Updated: Feb 28, 2020
Strawberries that come in plastic boxes don’t always taste as good as they look. Same goes for apricots. Here’s an easy fix: Roast ’em. It’s amazing what a stint in the oven can do for less-than-stellar fruit. It brings out the sweetness and adds some nice carmelized notes, making them taste like the Platonic ideal of strawberry or apricot. Below, I tell you how to do this, and I give you ideas for how to use and store the roasted fruit.
I don't give amounts in the ingredients list because it all depends on how much fruit you're using. You need to taste as you go and add more lemon juice or sugar depending on how sweet the fruit is after roasting, and what your personal preferences are.
Method for strawberries:
Strawberries, rinsed and hulled (green part removed)
Lemon juice, freshly squeezed
Vanilla extract (optional)
Place the strawberries on a cookie sheet lined with parchment paper, pointy tips up. Bake in a preheated oven, 375 degrees, until the strawberries are soft and oozing juice, about 20-30 minutes (maybe longer depending on the size). Some of the strawberries may develop scorched tips. This is fine.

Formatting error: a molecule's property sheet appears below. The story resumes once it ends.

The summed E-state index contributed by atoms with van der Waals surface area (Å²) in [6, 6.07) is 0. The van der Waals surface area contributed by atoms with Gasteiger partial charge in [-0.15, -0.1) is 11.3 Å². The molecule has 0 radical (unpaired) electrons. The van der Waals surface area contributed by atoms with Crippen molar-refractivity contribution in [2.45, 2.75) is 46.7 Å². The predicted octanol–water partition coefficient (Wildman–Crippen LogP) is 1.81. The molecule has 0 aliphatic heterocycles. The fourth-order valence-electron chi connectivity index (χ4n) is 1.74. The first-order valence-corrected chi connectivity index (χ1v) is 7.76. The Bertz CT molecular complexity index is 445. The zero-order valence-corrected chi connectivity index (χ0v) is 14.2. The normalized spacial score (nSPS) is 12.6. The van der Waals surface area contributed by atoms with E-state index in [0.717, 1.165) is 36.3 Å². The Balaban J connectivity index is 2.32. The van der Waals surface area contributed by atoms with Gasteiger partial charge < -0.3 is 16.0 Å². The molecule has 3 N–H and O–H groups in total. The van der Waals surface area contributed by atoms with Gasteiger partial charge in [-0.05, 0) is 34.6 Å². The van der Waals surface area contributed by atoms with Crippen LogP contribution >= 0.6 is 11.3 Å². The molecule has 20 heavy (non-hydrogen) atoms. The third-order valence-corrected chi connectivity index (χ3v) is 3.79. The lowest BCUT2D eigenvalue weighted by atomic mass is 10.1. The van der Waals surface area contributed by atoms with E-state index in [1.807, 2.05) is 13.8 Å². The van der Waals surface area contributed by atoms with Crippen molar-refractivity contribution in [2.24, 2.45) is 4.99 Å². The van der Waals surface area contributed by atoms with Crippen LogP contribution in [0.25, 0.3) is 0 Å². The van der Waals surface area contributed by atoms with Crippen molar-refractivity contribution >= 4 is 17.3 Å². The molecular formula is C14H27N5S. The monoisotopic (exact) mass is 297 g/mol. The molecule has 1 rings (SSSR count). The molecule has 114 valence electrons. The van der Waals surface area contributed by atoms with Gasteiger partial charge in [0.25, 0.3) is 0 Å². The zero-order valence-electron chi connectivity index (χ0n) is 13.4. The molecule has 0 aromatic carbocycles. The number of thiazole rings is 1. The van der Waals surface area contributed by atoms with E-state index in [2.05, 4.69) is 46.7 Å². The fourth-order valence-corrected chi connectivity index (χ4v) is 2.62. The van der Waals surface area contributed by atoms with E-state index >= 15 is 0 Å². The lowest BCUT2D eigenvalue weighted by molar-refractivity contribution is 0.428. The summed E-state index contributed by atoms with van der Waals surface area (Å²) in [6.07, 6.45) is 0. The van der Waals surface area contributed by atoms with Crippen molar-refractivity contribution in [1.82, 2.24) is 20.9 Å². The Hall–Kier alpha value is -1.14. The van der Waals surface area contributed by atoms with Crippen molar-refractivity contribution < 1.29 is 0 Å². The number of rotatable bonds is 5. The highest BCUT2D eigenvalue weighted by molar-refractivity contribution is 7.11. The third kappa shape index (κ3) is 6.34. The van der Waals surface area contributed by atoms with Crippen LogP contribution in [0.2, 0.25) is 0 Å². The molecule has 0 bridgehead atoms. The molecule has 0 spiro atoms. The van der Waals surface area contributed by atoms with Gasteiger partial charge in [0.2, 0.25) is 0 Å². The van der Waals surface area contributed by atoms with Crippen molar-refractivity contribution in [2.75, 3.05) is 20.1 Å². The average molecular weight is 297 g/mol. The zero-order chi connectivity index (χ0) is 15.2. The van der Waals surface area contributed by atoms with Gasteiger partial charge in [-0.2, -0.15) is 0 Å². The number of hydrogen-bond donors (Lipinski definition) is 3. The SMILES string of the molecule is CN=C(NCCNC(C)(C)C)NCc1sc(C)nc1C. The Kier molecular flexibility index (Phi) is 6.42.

Transfer the strawberries to a bowl if you want to leave them whole. Or blend them if you want to make puree. Add the fresh lemon juice (about 2 teaspoons per heaping pint of berries), along with some sugar until it is the level of sweetness you prefer. A good rule of thumb is to add 25% sugar by weight of the strawberries. So, if you have 20 ounces of strawberries, add 5 ounces of sugar. But taste before you add. You may need less, you may need more. Stir in a dash of vanilla extract, if you want.
Method for apricots:
Same as for strawberries, except that you will use apricot halves, stones removed. Roast until the fruit is soft and oozing, about 20-30 minutes (or longer if the fruit is big). If there are scorch marks, don’t worry. Add the lemon juice and sugar to taste. Sometimes apricots taste better when they’re left on the tart side, so be gradual about the sugar, and keep tasting as you go along. Add the optional vanilla at the end, after you get the sweetness level right.
Some apricots develop a leathery skin after roasting. This problem disappears as soon as you puree them.
Store in the refrigerator in a glass jar for about 5 days, or freeze in ziploc bags for longer storage.
What to do with the roasted fruit: Roasted strawberries are good with some high-quality balsamic vinegar drizzled over them. Another idea: Stir roasted fruit into oatmeal or plain yogurt, or use as an ice cream topping. Puree can be swirled into cheesecake batter before baking, or spooned over cheesecake or pound cake at serving time. If you’re making your own ice cream, use some of the puree or fruit chunks in the cold ice cream base about ten minutes before the churning is finished.